Challenge: As an interior designer, what is my responsibility and required knowledge to specify flame resistant materials?
Solution: As the designer, it is your responsibility to know or to find out the legal requirements and what is expected in interior materials for residential and, especially, public spaces. These requirements likely will cover issues that go beyond flame resistance and address areas such as indoor air quality, too. For simplicity, let’s stick with flame resistance in public buildings.
The first avenue of pursuit is to find out from the county in which you are working on a particular project just what are the requirements. For example, in the state of California, where I live and teach, there are different requirements of use dependent upon the county of origin. Due to the history of fires and nature’s design, certain areas are more prone to fire making the fire hazards higher there. So in public buildings the flame resistant material use laws will vary among counties. Each building inspector requires a certificate of verification as to the flame resistant labeling for use.
Questions that you would be required to answer would include:
• What is the type of flame retardant used?
• What is the fiber content?
• If welting or trim is used on the window treatments, has it also been treated for flame resistance?
• If lining is used, has it been treated for flame resistance?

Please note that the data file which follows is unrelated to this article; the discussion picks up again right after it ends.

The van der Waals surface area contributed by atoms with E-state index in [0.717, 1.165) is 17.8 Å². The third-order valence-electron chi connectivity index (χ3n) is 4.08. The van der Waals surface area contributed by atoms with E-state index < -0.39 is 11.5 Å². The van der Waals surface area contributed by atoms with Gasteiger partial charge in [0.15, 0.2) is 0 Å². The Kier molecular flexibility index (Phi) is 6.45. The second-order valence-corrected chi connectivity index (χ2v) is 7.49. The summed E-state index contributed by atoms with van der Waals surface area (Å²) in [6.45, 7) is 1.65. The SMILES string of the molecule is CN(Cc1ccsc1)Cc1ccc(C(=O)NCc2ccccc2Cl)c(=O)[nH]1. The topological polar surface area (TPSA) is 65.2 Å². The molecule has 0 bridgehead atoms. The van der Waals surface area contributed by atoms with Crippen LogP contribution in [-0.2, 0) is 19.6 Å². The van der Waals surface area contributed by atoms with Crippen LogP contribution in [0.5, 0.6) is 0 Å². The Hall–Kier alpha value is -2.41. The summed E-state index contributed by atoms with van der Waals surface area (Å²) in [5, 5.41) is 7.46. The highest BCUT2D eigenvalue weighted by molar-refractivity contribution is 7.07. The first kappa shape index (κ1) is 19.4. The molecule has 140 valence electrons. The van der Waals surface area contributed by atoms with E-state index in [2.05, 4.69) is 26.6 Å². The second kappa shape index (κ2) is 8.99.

Fire codes in each county will vary and it is up to the interior designer, architect and contractor specifying the project to secure a certificate for each window treatment project. The same information will apply to any upholstered furniture within the project.
You should know and understand the differences in these often used terms:
• Flame-retardant fabric–a manufactured fabric that has its content officially accepted by the governing body in the county of origin, usually based on a fabric’s resistance to ignition and if it will self-extinguish if ignited.
• Flammable fabric –a fabric made of fiber that is easily set on fire.
• Fireproof fabric—a fabric that is impervious to burning.
• Flammability test—a test conducted to determine the fabric’s resistance to its burning capabilities.
Good luck with the project!
Editor’s note: This is a continuing series of articles written by Sharon L. Anderson that will answer some of the many questions we receive at Draperies & Window Coverings as well as questions Anderson has encountered in her own business. If you have a question you would like Anderson to address, please send it to:
c/o Draperies & Window Coverings
1724 E. Grand Ave.
Lindenhurst, IL 60046
Fax: (847) 356-9013
Sharon L. Anderson has more than 20 years experience in the residential and commercial areas of interior design. She is currently a faculty member at two Southern California colleges. Anderson has been featured in numerous books and publications.